Post 4: tRFLP

Hello Everyone!

You may be wondering what the point is of all of the work in the previous posts. Where does this research all lead? What is she trying to determine? Well, it all leads right here, to Terminal Restriction Fragment Length Polymorphism or tRFLP.

In brief, tRFLP is a means of creating a community profile of the various assemblages of bacteria within Lake Matoaka, the Spillway, the Inlet and the soil around the lake. By digesting the terminally labelled PCR products of the 16s ribosomal rNA gene (a highly conserved gene present in all bacteria) with the same enzymes, the varying sizes of each fragment can be analyzed using capillary electrophoresis. Very simply, different fragment sizes indicate different groups of bacteria. Identical fragment sizes indicate identical or very similar groups of bacteria.

However, before capillary electrophoresis is carried out, the PCR amplicons must be purified, prepared and digested. Purification is done by means of a Qiagen kit (which I have heard referred to by one very wise professor as the “Miracle in the Blue Box”). The kit removes all of the Taq Polymerase, extra dNTPs and such from the amplicons.  These particles would inhibit the process of capillary electrophoresis. After PCR product purification, the amplicons are digested with Mung Bean nuclease. This is an enzyme that cleaves any single-stranded overhangs on the PCR products. Blunted, double-stranded DNA is ideal for a restriction digest. With the blunting complete, the DNA is digested with two enzymes HinfI and MspI. These two restriction enzymes recognize palindromic sequences of five and four base pairs respectively. Anywhere the enzyme recognizes this specific sequence of DNA is cleaves the DNA apart, creating smaller double-stranded fragments. These fragments are then used in capillary electrophoresis.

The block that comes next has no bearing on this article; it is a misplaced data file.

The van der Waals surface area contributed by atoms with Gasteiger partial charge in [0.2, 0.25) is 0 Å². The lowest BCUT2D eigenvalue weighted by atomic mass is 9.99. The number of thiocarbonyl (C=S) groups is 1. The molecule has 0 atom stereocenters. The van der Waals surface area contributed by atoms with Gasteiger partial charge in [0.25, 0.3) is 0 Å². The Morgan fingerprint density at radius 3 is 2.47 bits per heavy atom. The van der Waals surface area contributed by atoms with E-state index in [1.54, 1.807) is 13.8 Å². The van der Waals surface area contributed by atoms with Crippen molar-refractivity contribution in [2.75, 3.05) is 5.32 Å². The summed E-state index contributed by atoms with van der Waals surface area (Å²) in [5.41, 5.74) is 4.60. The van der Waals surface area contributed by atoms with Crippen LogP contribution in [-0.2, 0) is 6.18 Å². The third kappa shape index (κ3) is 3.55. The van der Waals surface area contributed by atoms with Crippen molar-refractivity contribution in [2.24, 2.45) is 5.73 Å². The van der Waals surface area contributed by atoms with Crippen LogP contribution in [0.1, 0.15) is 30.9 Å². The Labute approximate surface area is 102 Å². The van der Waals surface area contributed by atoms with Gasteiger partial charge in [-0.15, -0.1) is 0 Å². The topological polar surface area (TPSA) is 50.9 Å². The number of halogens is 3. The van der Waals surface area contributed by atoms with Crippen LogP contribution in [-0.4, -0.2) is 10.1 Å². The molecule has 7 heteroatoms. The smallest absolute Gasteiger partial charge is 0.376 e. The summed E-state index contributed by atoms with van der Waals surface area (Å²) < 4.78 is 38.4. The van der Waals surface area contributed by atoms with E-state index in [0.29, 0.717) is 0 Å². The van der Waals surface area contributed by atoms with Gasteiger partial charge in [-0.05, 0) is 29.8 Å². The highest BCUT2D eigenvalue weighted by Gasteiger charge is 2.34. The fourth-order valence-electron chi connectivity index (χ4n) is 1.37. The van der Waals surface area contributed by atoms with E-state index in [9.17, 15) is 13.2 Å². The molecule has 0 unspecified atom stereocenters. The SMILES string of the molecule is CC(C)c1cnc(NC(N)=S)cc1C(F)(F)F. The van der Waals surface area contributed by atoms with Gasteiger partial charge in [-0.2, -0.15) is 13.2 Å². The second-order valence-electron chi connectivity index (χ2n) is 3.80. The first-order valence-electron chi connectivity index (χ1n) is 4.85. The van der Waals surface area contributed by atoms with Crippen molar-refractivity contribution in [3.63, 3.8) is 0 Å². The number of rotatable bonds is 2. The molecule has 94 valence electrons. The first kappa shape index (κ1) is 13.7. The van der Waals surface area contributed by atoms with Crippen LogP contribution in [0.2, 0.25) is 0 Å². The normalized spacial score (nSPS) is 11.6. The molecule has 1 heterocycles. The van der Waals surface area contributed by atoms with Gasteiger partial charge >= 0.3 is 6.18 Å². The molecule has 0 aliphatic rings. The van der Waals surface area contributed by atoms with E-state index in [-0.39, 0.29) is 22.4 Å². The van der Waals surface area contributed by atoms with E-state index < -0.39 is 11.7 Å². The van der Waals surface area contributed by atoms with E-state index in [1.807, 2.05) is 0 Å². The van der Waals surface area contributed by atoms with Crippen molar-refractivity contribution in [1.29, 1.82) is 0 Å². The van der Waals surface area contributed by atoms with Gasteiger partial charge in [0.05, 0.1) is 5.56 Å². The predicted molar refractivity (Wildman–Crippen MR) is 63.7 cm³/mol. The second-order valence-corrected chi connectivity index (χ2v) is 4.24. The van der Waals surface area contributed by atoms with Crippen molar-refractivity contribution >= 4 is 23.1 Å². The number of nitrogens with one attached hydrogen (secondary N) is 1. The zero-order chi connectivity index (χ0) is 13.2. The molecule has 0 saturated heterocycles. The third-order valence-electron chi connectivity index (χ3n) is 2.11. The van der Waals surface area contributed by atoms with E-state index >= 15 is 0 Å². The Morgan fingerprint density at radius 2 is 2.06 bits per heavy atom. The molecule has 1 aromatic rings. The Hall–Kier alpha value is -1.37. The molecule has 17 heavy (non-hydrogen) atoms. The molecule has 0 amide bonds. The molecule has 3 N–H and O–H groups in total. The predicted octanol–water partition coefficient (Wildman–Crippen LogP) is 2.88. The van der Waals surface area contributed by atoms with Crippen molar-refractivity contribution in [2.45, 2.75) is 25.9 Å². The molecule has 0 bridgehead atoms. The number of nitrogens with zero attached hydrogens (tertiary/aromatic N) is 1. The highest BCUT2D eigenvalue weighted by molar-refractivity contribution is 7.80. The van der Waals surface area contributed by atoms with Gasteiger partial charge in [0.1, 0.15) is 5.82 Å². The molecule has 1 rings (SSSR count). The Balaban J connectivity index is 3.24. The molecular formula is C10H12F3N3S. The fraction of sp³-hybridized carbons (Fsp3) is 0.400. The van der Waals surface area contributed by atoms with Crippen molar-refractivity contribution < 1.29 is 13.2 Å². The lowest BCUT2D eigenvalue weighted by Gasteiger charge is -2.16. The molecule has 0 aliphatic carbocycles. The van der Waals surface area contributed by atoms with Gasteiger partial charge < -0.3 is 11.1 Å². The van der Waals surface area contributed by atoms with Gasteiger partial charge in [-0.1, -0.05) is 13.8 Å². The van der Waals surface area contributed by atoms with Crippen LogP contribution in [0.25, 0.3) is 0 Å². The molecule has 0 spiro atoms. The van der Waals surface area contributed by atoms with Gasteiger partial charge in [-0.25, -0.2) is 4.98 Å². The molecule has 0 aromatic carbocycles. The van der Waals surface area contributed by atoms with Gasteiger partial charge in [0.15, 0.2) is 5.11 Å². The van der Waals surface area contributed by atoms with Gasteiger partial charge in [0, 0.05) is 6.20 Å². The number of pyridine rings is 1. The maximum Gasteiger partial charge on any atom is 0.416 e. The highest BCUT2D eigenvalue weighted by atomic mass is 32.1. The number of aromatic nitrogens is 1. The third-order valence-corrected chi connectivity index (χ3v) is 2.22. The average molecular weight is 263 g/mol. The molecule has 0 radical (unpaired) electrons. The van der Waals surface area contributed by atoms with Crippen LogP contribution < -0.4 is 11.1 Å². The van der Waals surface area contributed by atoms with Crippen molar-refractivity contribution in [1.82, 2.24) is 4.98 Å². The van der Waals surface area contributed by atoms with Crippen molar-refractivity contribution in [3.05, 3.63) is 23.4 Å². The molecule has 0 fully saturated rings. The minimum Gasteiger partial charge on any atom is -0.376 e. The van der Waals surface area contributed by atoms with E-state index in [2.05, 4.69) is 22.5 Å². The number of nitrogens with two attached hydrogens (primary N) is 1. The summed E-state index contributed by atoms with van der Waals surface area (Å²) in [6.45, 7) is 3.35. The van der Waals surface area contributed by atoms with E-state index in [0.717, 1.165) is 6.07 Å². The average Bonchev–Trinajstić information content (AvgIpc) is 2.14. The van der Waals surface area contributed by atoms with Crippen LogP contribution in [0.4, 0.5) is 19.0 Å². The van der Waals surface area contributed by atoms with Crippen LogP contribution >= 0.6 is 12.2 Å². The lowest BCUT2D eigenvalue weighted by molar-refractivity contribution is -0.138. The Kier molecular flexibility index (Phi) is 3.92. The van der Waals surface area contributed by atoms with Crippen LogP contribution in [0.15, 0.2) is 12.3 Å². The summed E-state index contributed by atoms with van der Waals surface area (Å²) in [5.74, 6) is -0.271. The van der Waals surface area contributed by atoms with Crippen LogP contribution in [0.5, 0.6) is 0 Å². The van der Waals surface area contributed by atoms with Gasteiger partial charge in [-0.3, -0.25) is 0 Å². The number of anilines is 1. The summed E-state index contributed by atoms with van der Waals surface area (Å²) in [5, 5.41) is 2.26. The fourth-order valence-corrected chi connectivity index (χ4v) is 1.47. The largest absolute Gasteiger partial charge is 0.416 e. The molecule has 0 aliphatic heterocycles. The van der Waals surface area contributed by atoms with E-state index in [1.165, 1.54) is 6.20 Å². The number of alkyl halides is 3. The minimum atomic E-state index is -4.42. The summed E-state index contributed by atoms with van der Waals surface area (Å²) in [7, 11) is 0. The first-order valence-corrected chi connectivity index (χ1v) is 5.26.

Capillary electrophoresis is carried out in the ABI3130 Genetic Analyzer. Essentially, the termini of these DNA fragments were labelled with the forward primer, 27f-HEX. This primer fluoresces green when hit by a laser. The capillary electrophoresis machine separates the fragments by size and funnels the fragments individually through the tubing. When each fragment passes the laser, the electrons in the fluorescent primer are excited and send a signal to the computer.  This signal creates an electropherogram that looks something like this:

Each peak represents a fragment size. The height of the peak indicates the number of fragments of that size. Any peaks that are the same for every sample indicate an overlap in the bacterial community.

Thus far, I have generated tRFLP electropherograms for the May, June and July soil and water samples. Detailed analysis has yet to be performed. However, preliminary analysis indicates that while there are bacteria groups present in all samples, there is a fair amount of divergence amongst the sample sites. It will be interesting to see who exactly is out there!